Vicodin is regularly prescribed as a prescription opioid pain relief option and is invariably seen as an efficient way to treat patients who are experiencing moderate to severe pain.

However, this opiate-based drug does have the capacity to induce a level of dependence and addiction that can prove to be very challenging to bring to an end.

Some Vicodin users can end up in a drug and alcohol rehab center as a result of trying to cope with what is a wide range of physical symptoms that can be triggered by withdrawal or a substantial reduction in dosage levels.

Here is a look at some key points to be aware of regarding Vicodin withdrawal symptoms.


A fundamental point to bear in mind is the fact that Vicodin is classified alongside a number of drugs in terms of how difficult it can be to withdraw.

This opiate-based drug can give you the same withdrawal issues as you would experience when trying to withdraw from drugs such as heroin, morphine, and codeine, for instance.

Sometimes, it doesn’t take too long to create feelings of dependency and it has been known that patients who were prescribed Vicodin after surgery experienced withdrawal issues.

Typical symptoms you are likely to experience when withdrawing from Vicodin include noticeable mood swings, feelings of anxiety, irritability, and heightened anxiety.

Physical reactions to withdrawal

As well as experiencing emotional reactions to withdrawal from Vicodin your body could also produce some physical symptoms to contend with.

These include feeling like you have a very heavy cold or even flu-like symptoms. It is possible that you might be running a fever and you could also get sweats, chills, and suffer nausea, diarrhea, and vomiting.

Increased tolerance to the drug

One of the reasons why you can suffer withdrawal problems is that when you take Vicodin over a prolonged period you will discover that it increases its level of tolerance to the drug.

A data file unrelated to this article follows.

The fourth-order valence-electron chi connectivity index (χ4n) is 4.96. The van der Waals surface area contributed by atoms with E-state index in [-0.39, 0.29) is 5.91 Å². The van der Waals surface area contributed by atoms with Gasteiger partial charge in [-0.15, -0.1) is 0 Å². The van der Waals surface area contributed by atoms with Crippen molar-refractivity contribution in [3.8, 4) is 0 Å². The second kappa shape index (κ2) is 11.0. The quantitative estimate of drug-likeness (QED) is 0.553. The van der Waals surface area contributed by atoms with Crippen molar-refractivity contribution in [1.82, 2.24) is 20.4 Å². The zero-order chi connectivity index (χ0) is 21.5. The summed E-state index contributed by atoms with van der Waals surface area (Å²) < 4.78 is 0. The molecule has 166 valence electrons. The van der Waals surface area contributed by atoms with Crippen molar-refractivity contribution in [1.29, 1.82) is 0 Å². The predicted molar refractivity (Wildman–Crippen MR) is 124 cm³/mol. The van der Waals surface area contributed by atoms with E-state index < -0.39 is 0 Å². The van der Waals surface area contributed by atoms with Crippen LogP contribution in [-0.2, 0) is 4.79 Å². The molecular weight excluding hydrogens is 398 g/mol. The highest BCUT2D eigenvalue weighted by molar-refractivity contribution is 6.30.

This means that you can end up increasing your dosage in order to achieve the same level of pain relief.

The obvious problem with this scenario is that you can easily develop a dependence on Vicodin and trying to cut back or cease your intake will likely induce physical and emotional withdrawal symptoms.

Two stages of withdrawal symptoms

In the early stages of withdrawal, the sort of typical symptoms you are likely to experience includes increased agitation, aching muscles, insomnia, and increased levels of sweating, amongst others.

The second stage of withdrawal is then likely. Typical symptoms at this stage can be issues with abdominal cramping, noticeably dilated pupils, and the appearance of goosebumps.

It is feasible that you might be able to deal with these withdrawal symptoms, but if you find that your symptoms are lasting longer than about a week it is suggested that you seek the guidance of a medical professional to see whether you need help in withdrawing from Vicodin.

It should also be noted that there can sometimes be potentially dangerous complications attached to withdrawal and if you are tempted to return to the drug again the prospect of overdosing is raised, even when taking smaller doses than before.

The best advice is always to seek support if you are experiencing withdrawal symptoms from Vicodin.

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